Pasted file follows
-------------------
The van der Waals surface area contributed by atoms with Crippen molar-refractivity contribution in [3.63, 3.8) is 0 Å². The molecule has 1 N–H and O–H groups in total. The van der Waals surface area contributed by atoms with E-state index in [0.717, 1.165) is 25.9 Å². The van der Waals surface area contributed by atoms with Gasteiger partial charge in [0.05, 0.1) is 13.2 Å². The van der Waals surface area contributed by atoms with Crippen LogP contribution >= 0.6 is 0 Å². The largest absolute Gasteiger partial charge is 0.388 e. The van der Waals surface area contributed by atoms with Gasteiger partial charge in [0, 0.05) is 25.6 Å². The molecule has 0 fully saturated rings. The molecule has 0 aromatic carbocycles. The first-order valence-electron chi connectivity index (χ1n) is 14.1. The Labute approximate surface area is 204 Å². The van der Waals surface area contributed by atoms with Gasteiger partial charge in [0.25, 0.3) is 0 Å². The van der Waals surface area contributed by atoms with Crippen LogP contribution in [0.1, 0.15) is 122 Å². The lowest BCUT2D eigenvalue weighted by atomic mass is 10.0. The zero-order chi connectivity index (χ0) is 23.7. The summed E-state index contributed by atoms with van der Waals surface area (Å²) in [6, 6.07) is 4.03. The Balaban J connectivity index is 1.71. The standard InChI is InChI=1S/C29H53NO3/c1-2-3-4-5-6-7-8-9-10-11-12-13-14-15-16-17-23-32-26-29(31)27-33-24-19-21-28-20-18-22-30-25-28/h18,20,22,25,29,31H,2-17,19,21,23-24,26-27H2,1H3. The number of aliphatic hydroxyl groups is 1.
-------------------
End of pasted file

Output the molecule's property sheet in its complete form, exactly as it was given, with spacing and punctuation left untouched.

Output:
The van der Waals surface area contributed by atoms with Crippen molar-refractivity contribution in [3.63, 3.8) is 0 Å². The molecule has 1 N–H and O–H groups in total. The van der Waals surface area contributed by atoms with E-state index in [0.717, 1.165) is 25.9 Å². The van der Waals surface area contributed by atoms with Gasteiger partial charge in [0.05, 0.1) is 13.2 Å². The van der Waals surface area contributed by atoms with Crippen LogP contribution >= 0.6 is 0 Å². The largest absolute Gasteiger partial charge is 0.388 e. The van der Waals surface area contributed by atoms with Gasteiger partial charge in [0, 0.05) is 25.6 Å². The molecule has 0 fully saturated rings. The molecule has 0 aromatic carbocycles. The first-order valence-electron chi connectivity index (χ1n) is 14.1. The Labute approximate surface area is 204 Å². The van der Waals surface area contributed by atoms with Gasteiger partial charge in [0.25, 0.3) is 0 Å². The van der Waals surface area contributed by atoms with Crippen LogP contribution in [0.1, 0.15) is 122 Å². The lowest BCUT2D eigenvalue weighted by atomic mass is 10.0. The zero-order chi connectivity index (χ0) is 23.7. The summed E-state index contributed by atoms with van der Waals surface area (Å²) in [6, 6.07) is 4.03. The Balaban J connectivity index is 1.71. The standard InChI is InChI=1S/C29H53NO3/c1-2-3-4-5-6-7-8-9-10-11-12-13-14-15-16-17-23-32-26-29(31)27-33-24-19-21-28-20-18-22-30-25-28/h18,20,22,25,29,31H,2-17,19,21,23-24,26-27H2,1H3. The number of aliphatic hydroxyl groups is 1.